There is an obstacle. Many of us know that we have a wounded child within us, but we are afraid to go back to ourselves and be with that child. The block of pain and sorrow in us is so huge and overwhelming that we run away from it. We run in the opposite direction. Even if we have time, we do not walk home to ourselves. We run away by reading novels, watching television, and having conversations. But in this practice we are advised to go home and take care of our wounded child, even though this is difficult. We need instructions on how to do this so that we are not overwhelmed by the pain inside. We practice cultivating the energy of mindfulness to become strong enough. With this energy, we can go home and embrace our wounded child within. The practice of mindful walking, mindful sitting, and mindful breathing are crucial. Also, our friends’ energy of mindfulness can help us. Maybe the first time we go home, we need one or two friends - especially those who have been successful in the practice - sitting next to us, to lend us their support, mindfulness and energy. When a friend sits close to us and holds our hand, we can combine his or her energy with our own and go home to embrace our wounded child within us.

Some of my students have been wounded as children. I tell them to go home and talk to their wounded child within, to embrace that child with the energy of mindfulness. “Darling, I am here for you. I will take good care of you.” You have to talk to your child several times a day. Only then can healing take place. The little child has been left alone for so long. That is why you have to begin the practice right away. Embracing your child tenderly, you reassure him that you will never let him down again or leave him unattended. If you have a loving Sangha, then your practice will be easier. To practice alone, without the support of brothers and sisters, would be too difficult for beginners. Taking refuge in the Sangha and having brothers and sisters to assist you, give advice, and support you in difficult moments is very important.

Your wounded child may represent several generations. Maybe your parents and grandparents had the same problem; they also had a wounded child within that they did not know how to handle, so they transmitted their wounded child yo you. Our practice is to end this vicious cycle. If you can heal your wounded child, you will liberate the person who abused you. That person may have been the victim of abuse. If you generate the energy of mindfulness, understanding, and compassion for your wounded child, you will suffer much less. People suffer because they have not been touched by compassion and understanding. When we generate mindfulness, compassion and understanding become possible. Then we can allow people to love us. Before, we were suspicious of everything and everyone. Compassion helps us to relate to others and restore communication.’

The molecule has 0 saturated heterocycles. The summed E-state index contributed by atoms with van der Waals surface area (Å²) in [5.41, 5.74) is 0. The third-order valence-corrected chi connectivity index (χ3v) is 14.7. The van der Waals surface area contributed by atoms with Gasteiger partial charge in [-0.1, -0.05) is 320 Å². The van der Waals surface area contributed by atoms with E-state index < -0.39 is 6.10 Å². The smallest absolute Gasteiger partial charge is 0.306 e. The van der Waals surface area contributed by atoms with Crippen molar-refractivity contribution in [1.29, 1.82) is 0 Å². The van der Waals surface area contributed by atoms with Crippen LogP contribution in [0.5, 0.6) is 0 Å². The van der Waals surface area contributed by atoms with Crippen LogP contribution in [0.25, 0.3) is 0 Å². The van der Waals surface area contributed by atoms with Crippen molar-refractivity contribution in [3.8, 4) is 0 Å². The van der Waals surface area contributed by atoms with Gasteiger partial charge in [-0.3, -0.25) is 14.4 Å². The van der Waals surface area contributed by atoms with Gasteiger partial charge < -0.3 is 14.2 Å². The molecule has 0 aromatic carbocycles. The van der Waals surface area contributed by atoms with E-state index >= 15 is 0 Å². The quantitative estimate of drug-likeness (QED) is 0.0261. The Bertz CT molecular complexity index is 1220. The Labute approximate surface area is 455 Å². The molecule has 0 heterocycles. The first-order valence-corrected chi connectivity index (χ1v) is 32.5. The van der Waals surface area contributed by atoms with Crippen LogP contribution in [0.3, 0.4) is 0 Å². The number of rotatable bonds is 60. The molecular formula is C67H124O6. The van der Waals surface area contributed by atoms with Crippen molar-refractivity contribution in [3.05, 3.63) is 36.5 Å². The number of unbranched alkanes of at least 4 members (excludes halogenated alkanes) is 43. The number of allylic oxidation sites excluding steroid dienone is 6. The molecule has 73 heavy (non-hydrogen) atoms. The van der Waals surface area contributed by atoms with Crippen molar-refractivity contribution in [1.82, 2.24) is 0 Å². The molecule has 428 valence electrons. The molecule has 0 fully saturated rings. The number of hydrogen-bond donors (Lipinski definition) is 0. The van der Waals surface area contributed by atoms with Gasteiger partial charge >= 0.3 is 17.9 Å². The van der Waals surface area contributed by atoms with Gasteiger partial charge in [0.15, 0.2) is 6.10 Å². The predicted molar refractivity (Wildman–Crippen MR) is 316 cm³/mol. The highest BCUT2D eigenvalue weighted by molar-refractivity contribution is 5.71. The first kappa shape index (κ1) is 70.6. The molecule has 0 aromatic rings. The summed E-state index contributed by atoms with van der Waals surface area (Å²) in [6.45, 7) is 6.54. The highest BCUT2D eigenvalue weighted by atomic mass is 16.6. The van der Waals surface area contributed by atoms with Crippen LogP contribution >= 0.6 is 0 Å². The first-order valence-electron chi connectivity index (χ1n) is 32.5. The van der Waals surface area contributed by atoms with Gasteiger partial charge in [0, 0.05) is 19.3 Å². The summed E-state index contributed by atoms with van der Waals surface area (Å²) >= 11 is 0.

- Thich Nhat Hanh, The Path of Emancipation: Talks from a 21-Day Mindfulness Retreat.

We are all wounded people. Who wounds us? Often those whom we love and those who love us. When we feel rejected, abandoned, abused, manipulated, or violated, it is mostly by people very close to us: our parents, our friends, our spouses, our lovers, our children, our neighbors, our teachers, our pastors. Those who love us wound us too. That’s the tragedy of our lives. This is what makes forgiveness from the heart so difficult. It is precisely our hearts that are wounded. We cry out, “You, who I expected to be there for me, you have abandoned me. How can I ever forgive you for that?”

 Forgiveness often seems impossible, but nothing is impossible for God. The God who lives within us will give us the grace to go beyond our wounded selves and say, “In the Name of God you are forgiven.” Let’s pray for that grace.

~ Henri Nouwen